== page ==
This paper investigates various easily quantifiable performance features that might function as objective indicators of oral fluency. It would be advantageous if we could assemble a set of variables that functioned as good indicators of what expert judges, such as experienced native-speaker EFL teachers, are reacting to when subjectively assessing fluency. This would advance our knowledge of what constitutes fluency and especially what makes for perceived fluency differences among learners and how an individual learner improves in fluency over time.
To these ends a sample of the spoken performance of four advanced EFL learners was recorded at the start of six-months' residence in Britain and again shortly before departure. A panel of 10 native-speaker teachers of EFL subjectively rated the recordings for global fluency and generally agreed that the second set was more fluent than was the first, though for each subject one or two panel members dissented.
A battery of 12 readily quantifiable performance variables considered to be related to fluency was then assembled. Values per subject per recording were obtained, expressed as frequency rates or as proportions so that comparisons could be made between first and second renderings. For each variable, subjects' scores were compared between the two time points to ascertain in which features improvements were consistently manifested. For each variable t-tests were conducted between sample means at Week 2 and Week 23. Improvement of note at the 0.05 level of significance was found for three variables (one-tailed test), namely, speech rate, filled pauses per T-Unit, and percentage of T-Units followed by pause. Surprisingly, self-corrections did not prove a good indicator.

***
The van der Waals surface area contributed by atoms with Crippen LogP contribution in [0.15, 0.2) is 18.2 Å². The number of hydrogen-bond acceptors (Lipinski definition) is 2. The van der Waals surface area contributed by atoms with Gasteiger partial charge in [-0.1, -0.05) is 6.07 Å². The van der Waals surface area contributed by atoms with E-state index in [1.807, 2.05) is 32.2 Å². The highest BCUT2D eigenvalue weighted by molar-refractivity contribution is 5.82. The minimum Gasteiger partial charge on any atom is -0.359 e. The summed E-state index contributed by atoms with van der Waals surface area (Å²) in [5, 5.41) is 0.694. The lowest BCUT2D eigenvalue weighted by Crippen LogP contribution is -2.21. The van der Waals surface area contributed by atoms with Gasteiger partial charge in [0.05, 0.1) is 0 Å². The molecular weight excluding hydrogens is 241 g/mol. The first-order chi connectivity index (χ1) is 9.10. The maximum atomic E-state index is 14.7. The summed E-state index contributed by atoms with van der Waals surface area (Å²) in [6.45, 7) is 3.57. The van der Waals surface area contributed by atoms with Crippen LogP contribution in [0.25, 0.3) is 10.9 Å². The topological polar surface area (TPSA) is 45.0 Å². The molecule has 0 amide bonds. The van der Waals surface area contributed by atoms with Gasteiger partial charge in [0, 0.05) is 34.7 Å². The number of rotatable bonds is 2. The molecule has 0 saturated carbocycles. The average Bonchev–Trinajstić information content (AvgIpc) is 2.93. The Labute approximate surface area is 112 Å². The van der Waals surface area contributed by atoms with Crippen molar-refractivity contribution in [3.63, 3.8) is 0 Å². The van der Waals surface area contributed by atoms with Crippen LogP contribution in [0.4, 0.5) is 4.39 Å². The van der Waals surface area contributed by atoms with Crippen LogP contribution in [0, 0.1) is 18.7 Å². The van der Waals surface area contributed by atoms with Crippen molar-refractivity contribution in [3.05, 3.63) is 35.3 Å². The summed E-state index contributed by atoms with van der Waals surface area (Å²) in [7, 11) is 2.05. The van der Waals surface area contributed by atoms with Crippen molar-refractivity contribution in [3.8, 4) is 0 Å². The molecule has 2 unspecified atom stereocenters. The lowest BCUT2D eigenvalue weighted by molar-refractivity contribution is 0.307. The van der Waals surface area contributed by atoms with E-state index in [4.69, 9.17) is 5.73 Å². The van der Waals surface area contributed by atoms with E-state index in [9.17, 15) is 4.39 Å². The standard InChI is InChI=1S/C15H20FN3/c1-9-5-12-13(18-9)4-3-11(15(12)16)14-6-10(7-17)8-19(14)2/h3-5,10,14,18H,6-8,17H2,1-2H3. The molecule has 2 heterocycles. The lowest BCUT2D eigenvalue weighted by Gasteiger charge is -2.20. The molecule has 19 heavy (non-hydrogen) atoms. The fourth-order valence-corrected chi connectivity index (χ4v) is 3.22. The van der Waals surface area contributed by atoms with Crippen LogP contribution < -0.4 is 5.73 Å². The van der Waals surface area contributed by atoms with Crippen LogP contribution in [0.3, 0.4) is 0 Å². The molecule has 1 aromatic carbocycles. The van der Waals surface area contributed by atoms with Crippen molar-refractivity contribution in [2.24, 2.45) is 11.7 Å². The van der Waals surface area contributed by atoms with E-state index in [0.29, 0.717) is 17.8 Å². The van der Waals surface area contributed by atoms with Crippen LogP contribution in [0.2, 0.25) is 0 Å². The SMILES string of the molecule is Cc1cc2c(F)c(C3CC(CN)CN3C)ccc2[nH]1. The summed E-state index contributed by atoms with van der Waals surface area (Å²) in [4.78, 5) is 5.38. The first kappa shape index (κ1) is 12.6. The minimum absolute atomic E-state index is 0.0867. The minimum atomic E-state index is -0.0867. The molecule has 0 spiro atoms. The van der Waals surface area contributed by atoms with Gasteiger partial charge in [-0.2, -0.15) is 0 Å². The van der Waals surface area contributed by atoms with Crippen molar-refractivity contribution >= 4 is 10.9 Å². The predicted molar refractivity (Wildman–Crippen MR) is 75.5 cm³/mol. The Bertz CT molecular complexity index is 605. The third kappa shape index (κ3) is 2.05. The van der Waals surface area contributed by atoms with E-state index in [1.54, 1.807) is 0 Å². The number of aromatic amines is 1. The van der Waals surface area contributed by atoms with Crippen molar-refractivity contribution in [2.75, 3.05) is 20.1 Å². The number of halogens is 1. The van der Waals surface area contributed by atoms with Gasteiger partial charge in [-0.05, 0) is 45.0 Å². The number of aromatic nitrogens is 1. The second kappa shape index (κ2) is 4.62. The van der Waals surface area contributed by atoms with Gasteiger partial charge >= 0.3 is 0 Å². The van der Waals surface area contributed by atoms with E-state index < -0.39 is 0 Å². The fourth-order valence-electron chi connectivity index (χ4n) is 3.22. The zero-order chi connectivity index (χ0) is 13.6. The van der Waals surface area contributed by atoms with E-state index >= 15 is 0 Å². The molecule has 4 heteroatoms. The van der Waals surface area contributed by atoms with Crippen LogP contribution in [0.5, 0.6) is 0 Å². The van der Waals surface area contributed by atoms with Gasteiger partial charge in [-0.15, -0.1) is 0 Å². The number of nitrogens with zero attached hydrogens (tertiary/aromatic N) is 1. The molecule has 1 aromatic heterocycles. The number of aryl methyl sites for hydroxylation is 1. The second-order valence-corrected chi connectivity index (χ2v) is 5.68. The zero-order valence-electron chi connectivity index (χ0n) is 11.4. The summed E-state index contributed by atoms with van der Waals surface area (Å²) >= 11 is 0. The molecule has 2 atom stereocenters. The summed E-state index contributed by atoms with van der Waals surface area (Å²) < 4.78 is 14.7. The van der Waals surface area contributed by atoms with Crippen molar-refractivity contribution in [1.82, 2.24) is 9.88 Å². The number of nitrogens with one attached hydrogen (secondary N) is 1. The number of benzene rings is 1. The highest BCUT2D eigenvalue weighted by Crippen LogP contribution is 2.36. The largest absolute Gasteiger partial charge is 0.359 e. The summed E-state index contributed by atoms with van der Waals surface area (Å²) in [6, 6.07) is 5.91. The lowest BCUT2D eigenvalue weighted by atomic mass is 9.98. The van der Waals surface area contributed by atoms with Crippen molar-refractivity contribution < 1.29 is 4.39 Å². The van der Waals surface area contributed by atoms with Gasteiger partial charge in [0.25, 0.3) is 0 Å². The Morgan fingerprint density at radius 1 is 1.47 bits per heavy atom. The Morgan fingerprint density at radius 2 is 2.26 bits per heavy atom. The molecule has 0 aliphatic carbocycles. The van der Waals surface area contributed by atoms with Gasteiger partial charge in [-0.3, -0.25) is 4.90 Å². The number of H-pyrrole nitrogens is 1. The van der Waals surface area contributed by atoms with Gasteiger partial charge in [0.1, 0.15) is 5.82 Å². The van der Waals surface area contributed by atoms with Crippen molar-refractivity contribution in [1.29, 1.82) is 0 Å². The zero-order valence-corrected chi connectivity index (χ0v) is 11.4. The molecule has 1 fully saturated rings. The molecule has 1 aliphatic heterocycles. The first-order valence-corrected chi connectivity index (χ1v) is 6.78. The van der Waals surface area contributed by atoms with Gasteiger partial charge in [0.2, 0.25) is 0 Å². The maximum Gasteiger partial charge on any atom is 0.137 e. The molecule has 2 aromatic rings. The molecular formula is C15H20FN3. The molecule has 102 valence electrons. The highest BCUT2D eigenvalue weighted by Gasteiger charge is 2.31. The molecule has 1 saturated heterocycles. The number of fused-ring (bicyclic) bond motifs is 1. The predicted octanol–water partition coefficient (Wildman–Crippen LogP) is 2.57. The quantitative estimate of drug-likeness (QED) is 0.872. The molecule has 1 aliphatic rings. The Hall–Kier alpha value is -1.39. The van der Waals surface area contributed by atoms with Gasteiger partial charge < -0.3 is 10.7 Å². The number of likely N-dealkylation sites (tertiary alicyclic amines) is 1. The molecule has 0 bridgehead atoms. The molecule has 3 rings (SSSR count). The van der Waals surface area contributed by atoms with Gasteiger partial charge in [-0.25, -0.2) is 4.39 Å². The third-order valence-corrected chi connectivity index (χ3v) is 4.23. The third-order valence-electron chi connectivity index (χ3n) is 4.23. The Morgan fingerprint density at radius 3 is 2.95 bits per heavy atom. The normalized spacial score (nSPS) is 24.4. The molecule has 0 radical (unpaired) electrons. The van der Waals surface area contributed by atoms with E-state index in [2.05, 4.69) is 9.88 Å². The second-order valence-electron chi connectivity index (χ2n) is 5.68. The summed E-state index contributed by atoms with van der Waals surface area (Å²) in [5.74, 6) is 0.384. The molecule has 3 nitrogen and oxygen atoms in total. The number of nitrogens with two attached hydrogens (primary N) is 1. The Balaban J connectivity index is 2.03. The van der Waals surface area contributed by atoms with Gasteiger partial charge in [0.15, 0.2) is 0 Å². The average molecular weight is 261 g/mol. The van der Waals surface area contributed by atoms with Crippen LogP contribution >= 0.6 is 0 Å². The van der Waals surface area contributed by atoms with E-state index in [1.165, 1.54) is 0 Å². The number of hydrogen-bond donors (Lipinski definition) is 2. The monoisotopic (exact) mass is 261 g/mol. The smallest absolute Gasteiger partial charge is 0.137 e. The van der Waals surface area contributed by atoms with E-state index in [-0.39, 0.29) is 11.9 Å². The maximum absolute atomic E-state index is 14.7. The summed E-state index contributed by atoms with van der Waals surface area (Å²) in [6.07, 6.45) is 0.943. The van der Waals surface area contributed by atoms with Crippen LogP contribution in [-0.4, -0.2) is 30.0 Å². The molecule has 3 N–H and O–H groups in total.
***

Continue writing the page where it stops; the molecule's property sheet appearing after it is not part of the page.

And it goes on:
The implications of the study are that quantitative analysis can indeed help to identify fluency improvements in individual learners, and may have the potential to provide objective assessment of spoken fluency. Findings revealed two key areas of performance that seem to be important for fluency: (1) speech-pause relationships in performance and (2) frequency of occurrence of dysfluency markers such as filled pauses and repetitions (but not necessarily self-corrections).
However, even from this small-scale study it does seem that there is scope for individual variation among subjects in the precise areas in which fluency improvements may occur. Further research might be able to identify both “core” and “peripheral” fluency variables.
Quantitative analysis has applications both as a testing instrument and as a diagnostic tool to identify individual learner strengths and weaknesses among the components of fluency. Investigation of native-speaker performance might provide native-like target score ranges on each variable for learners to aim at.